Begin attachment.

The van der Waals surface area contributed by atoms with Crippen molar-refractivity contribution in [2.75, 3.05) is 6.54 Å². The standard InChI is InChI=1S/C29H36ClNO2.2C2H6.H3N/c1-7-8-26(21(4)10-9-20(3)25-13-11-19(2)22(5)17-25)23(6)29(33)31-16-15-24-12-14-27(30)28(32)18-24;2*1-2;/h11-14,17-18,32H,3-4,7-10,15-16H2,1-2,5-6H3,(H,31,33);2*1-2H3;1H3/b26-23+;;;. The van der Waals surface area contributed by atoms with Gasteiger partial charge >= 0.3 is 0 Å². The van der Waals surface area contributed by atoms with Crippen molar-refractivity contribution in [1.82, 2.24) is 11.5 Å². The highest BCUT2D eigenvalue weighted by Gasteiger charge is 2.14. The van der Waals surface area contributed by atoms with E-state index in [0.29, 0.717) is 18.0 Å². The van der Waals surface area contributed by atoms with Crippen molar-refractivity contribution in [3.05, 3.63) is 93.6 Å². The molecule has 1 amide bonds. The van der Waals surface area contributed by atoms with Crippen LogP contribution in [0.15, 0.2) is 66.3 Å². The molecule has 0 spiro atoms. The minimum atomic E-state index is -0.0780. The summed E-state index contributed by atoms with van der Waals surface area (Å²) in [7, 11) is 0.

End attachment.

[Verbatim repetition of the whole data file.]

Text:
The van der Waals surface area contributed by atoms with Crippen molar-refractivity contribution in [2.75, 3.05) is 6.54 Å². The standard InChI is InChI=1S/C29H36ClNO2.2C2H6.H3N/c1-7-8-26(21(4)10-9-20(3)25-13-11-19(2)22(5)17-25)23(6)29(33)31-16-15-24-12-14-27(30)28(32)18-24;2*1-2;/h11-14,17-18,32H,3-4,7-10,15-16H2,1-2,5-6H3,(H,31,33);2*1-2H3;1H3/b26-23+;;;. The van der Waals surface area contributed by atoms with Gasteiger partial charge >= 0.3 is 0 Å². The van der Waals surface area contributed by atoms with Crippen molar-refractivity contribution in [1.82, 2.24) is 11.5 Å². The highest BCUT2D eigenvalue weighted by Gasteiger charge is 2.14. The van der Waals surface area contributed by atoms with E-state index in [0.29, 0.717) is 18.0 Å². The van der Waals surface area contributed by atoms with Crippen molar-refractivity contribution in [3.05, 3.63) is 93.6 Å². The molecule has 1 amide bonds. The van der Waals surface area contributed by atoms with Crippen LogP contribution in [0.15, 0.2) is 66.3 Å². The molecule has 0 spiro atoms. The minimum atomic E-state index is -0.0780. The summed E-state index contributed by atoms with van der Waals surface area (Å²) in [7, 11) is 0.